EXAMPLE OF THE PHYSICAL: My girlfriend will ask me, “Do you know how cute you are?” My automatic response is, “No.” By that I’m not saying, “No, I don’t know how cute I am to her.” I’m saying, “I don’t think I am.” In my eyes, I’m just plain.

EXAMPLE OF THE MENTAL: Someone tells me how smart they think I am. I can’t handle it, even though I HAVE had my IQ tested by a professional and know for a fact I am no slouch in that department.

EXAMPLE OF ADMIRATION: My son’s school had an open house where we got to meet the teachers. When his homeroom teacher was done with her presentation, we got to walk around the room for a few minutes. They had schoolwork on the wall, which was a questionnaire where the kids had to fill in the blanks. For example, it would say, “On summer breaks, my favorite thing to do is: __________.” One of these fill-ins started out by saying, “My biggest hero is: __________.”

And what was on the line on my son’s sheet?

“My Dad.”

I got choked up. My eyes watered. It felt like I was going to have a full-blown panic attack. The only remedy was to leave the room in a manner that was both quick and yet discreet. On the ride home, I kept thinking back about what I read. I thought to myself, “How can I be his hero? I’m no one to look up to.” That was two school years ago, and I still can’t shake the feeling that sentence gave me. Hell, I’m getting it again even as I write this!

What I can’t understand is WHY I can’t accept it. Why do I react the way I do? What fear do I have of admitting that I am a good person? Am I worried that, if I come off a little too proud, someone might come along and say something to knock me off my throne, so I want to make sure I’m not too high up there to begin with?

In previous blogs, I will start by writing about a problem where I don’t have an answer. However, by the end of it, I come up with a solution. That will not be the case today though, folks.



criticism, lesson, life, music, universal, writing

Taking Criticism…When It Makes Sense

For some reason, this morning I woke up thinking about criticism and how I have gotten better at taking it. (Higher self-esteem can give you this ability.) However, the more I thought about this, the more I realized something: I have never really been BAD at taking it, but it has to mean something or else I can’t take it seriously.

This can make it seem like I can’t handle criticism. I remember telling a young woman I knew about a criticism a friend had of one of my stories, and she said, “Have you ever thought about taking people’s remarks as ways to make your story better instead of just being like, ‘Haha they’re so ignorant?'” To which I said, “Yes, I can…if it’s logical criticism.”

Let me explain the story in question, and you will see what I mean.

In this instance, I had asked a friend to read a script I’d written for a martial arts movie. (For the record, I called it Shaolin Secrets.) The story was about a half-American, half-Chinese martial arts star named Raymond Liu who gets drawn into some mysterious plot. I’m not going to explain the whole movie here; I gave you the very basics so that I could get to the part that drew criticism from my friend.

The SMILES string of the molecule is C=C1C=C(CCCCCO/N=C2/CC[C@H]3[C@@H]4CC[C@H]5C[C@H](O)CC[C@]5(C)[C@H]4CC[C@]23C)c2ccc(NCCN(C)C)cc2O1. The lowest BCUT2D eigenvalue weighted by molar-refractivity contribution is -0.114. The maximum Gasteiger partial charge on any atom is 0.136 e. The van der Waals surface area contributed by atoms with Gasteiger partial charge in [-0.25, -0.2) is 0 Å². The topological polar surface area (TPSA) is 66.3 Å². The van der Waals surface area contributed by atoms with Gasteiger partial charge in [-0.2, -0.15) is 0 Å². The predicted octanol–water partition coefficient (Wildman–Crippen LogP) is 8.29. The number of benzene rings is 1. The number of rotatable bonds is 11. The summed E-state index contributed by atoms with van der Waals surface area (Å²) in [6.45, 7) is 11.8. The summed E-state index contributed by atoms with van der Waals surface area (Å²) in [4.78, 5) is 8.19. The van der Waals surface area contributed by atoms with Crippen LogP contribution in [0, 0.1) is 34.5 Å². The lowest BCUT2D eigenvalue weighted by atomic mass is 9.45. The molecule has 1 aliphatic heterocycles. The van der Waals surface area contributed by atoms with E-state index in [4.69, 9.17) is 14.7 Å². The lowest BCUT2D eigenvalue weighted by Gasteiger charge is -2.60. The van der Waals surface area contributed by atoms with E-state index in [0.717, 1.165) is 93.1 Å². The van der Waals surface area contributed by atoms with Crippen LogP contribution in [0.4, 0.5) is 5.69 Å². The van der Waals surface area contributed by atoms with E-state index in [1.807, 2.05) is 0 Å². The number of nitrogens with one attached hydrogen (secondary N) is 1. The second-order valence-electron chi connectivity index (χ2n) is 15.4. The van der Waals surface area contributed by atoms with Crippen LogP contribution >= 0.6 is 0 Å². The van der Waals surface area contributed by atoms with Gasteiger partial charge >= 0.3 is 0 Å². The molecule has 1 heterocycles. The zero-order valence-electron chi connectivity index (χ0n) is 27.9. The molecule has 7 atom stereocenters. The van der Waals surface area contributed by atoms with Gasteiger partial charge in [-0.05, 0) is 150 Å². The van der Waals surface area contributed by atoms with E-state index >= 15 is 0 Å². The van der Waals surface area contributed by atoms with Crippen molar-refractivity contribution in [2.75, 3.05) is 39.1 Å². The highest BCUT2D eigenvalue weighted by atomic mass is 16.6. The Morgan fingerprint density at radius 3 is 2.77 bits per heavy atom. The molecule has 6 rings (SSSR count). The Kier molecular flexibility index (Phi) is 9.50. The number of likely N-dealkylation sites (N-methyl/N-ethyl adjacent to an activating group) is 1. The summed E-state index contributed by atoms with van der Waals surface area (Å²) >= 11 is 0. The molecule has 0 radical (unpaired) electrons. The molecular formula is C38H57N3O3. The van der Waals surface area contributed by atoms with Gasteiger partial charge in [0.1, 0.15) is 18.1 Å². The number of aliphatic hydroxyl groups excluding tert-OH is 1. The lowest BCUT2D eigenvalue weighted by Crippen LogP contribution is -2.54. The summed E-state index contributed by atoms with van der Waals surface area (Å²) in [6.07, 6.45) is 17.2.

Raymond’s mother died when he was very young, which left him to be raised alone by his father. (His name: Jian.) Now some of you reading this might not know the history, but there was something that happened in Chinese history called the Sino-Japanese War. During this conflict, the Japanese committed many horrific war crimes; some people even refer to it as the “Asian Holocaust.” Jian lived through that and, as a result, developed a racist attitude toward the Japanese, which he passed on to Raymond.

You see, in most stories, the main character experiences some kind of growth by the end of the story. In this case, my intention was that Raymond would shed his racist attitude, and I had a way to do it that didn’t seem preachy/heavy-handed.

Then my friend got back to me with what he thought of the story. He liked the action sequences, liked the plot, liked the dialogue, liked the characters, but there was one thing he didn’t like.

What was that?

You guessed it.

The fact that Raymond was racist.

I asked why not, and he expressed a view about martial artists that has to be one of the most common myths out there. He said, “Well, it’s because he’s a serious martial artist, and most martial artists are enlightened, and they can rise above petty things like that.”

I said, “Really? So what about those martial artists that confronted Bruce Lee about teaching kung fu to whites and blacks? Or what about the Chinese guy who runs a school in Albany, who I’ve heard say disparaging things about the Japanese because he grew up through the Sino-Japanese War, just like Ray’s father?” (SIDE NOTE: I based Raymond’s racism on this real-life example.)

So when I passed my friend’s remark on to this other person, that is when she said I couldn’t take criticism. Incidentally, this same young lady was the source of another critique that I never took seriously because, again, it didn’t make sense.

At the time, I was in a band. This young lady and her boyfriend came to see one of my shows. When I saw her at work, I asked what they thought of our performance. She said the songs, lyrics, and my guitar playing were all good, but the singing fell short because I sang monotone. I asked what she meant by that, but she never explained it.